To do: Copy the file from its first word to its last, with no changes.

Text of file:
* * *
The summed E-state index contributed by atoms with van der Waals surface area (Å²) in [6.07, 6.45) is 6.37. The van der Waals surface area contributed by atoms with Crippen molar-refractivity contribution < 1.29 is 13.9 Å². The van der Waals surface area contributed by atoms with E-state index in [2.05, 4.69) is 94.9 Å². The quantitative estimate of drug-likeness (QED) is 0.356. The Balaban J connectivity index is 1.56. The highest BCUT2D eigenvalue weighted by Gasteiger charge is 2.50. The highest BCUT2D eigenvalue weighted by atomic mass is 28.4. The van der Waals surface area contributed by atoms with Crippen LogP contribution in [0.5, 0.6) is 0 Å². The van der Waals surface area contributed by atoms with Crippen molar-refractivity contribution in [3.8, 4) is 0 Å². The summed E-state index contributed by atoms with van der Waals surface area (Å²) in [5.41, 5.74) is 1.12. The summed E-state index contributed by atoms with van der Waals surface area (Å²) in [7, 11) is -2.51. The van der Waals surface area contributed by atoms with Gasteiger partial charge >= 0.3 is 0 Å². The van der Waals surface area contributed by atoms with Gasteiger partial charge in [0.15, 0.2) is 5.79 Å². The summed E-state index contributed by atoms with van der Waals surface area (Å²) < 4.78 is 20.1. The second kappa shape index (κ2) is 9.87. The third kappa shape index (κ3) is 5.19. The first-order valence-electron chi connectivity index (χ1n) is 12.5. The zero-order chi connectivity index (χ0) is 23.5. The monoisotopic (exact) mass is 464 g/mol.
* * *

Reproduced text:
The summed E-state index contributed by atoms with van der Waals surface area (Å²) in [6.07, 6.45) is 6.37. The van der Waals surface area contributed by atoms with Crippen molar-refractivity contribution < 1.29 is 13.9 Å². The van der Waals surface area contributed by atoms with E-state index in [2.05, 4.69) is 94.9 Å². The quantitative estimate of drug-likeness (QED) is 0.356. The Balaban J connectivity index is 1.56. The highest BCUT2D eigenvalue weighted by Gasteiger charge is 2.50. The highest BCUT2D eigenvalue weighted by atomic mass is 28.4. The van der Waals surface area contributed by atoms with Crippen LogP contribution in [0.5, 0.6) is 0 Å². The van der Waals surface area contributed by atoms with Crippen molar-refractivity contribution in [3.8, 4) is 0 Å². The summed E-state index contributed by atoms with van der Waals surface area (Å²) in [5.41, 5.74) is 1.12. The summed E-state index contributed by atoms with van der Waals surface area (Å²) in [7, 11) is -2.51. The van der Waals surface area contributed by atoms with Gasteiger partial charge >= 0.3 is 0 Å². The van der Waals surface area contributed by atoms with Gasteiger partial charge in [0.15, 0.2) is 5.79 Å². The summed E-state index contributed by atoms with van der Waals surface area (Å²) < 4.78 is 20.1. The second kappa shape index (κ2) is 9.87. The third kappa shape index (κ3) is 5.19. The first-order valence-electron chi connectivity index (χ1n) is 12.5. The zero-order chi connectivity index (χ0) is 23.5. The monoisotopic (exact) mass is 464 g/mol.